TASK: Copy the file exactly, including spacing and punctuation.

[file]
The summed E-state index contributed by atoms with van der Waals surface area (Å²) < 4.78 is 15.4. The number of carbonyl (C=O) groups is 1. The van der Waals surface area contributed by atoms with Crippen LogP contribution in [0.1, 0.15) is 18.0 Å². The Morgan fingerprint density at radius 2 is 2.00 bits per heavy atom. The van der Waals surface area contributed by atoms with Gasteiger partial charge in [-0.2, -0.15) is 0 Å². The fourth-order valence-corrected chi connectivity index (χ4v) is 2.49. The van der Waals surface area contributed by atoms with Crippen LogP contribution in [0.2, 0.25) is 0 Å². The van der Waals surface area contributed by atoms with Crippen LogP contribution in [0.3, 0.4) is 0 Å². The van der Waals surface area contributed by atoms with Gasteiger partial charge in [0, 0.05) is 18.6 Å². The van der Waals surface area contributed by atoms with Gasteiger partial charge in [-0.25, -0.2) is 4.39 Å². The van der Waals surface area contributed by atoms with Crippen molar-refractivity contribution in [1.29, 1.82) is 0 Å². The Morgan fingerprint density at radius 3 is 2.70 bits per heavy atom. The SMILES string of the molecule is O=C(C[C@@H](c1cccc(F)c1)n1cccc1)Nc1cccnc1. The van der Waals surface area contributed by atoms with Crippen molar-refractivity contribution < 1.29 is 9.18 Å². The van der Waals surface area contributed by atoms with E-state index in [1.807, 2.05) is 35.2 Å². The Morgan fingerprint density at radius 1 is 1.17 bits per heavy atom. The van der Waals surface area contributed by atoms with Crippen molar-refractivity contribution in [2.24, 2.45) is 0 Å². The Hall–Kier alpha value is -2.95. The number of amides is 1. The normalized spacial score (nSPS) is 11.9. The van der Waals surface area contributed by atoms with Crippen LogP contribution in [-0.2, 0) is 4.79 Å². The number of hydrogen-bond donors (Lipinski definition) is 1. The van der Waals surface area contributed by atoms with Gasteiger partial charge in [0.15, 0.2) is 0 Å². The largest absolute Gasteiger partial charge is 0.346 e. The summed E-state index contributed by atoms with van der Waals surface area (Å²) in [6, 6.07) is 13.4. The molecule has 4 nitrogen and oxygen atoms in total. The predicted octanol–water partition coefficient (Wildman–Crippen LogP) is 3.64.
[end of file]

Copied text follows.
The summed E-state index contributed by atoms with van der Waals surface area (Å²) < 4.78 is 15.4. The number of carbonyl (C=O) groups is 1. The van der Waals surface area contributed by atoms with Crippen LogP contribution in [0.1, 0.15) is 18.0 Å². The Morgan fingerprint density at radius 2 is 2.00 bits per heavy atom. The van der Waals surface area contributed by atoms with Gasteiger partial charge in [-0.2, -0.15) is 0 Å². The fourth-order valence-corrected chi connectivity index (χ4v) is 2.49. The van der Waals surface area contributed by atoms with Crippen LogP contribution in [0.2, 0.25) is 0 Å². The van der Waals surface area contributed by atoms with Crippen LogP contribution in [0.3, 0.4) is 0 Å². The van der Waals surface area contributed by atoms with Gasteiger partial charge in [0, 0.05) is 18.6 Å². The van der Waals surface area contributed by atoms with Gasteiger partial charge in [-0.25, -0.2) is 4.39 Å². The van der Waals surface area contributed by atoms with Crippen molar-refractivity contribution in [1.29, 1.82) is 0 Å². The Morgan fingerprint density at radius 3 is 2.70 bits per heavy atom. The SMILES string of the molecule is O=C(C[C@@H](c1cccc(F)c1)n1cccc1)Nc1cccnc1. The van der Waals surface area contributed by atoms with Crippen molar-refractivity contribution < 1.29 is 9.18 Å². The van der Waals surface area contributed by atoms with E-state index in [1.807, 2.05) is 35.2 Å². The Morgan fingerprint density at radius 1 is 1.17 bits per heavy atom. The van der Waals surface area contributed by atoms with Crippen molar-refractivity contribution in [2.24, 2.45) is 0 Å². The Hall–Kier alpha value is -2.95. The number of amides is 1. The normalized spacial score (nSPS) is 11.9. The van der Waals surface area contributed by atoms with Crippen LogP contribution in [-0.2, 0) is 4.79 Å². The number of hydrogen-bond donors (Lipinski definition) is 1. The van der Waals surface area contributed by atoms with Gasteiger partial charge in [0.15, 0.2) is 0 Å². The largest absolute Gasteiger partial charge is 0.346 e. The summed E-state index contributed by atoms with van der Waals surface area (Å²) in [6, 6.07) is 13.4. The molecule has 4 nitrogen and oxygen atoms in total. The predicted octanol–water partition coefficient (Wildman–Crippen LogP) is 3.64.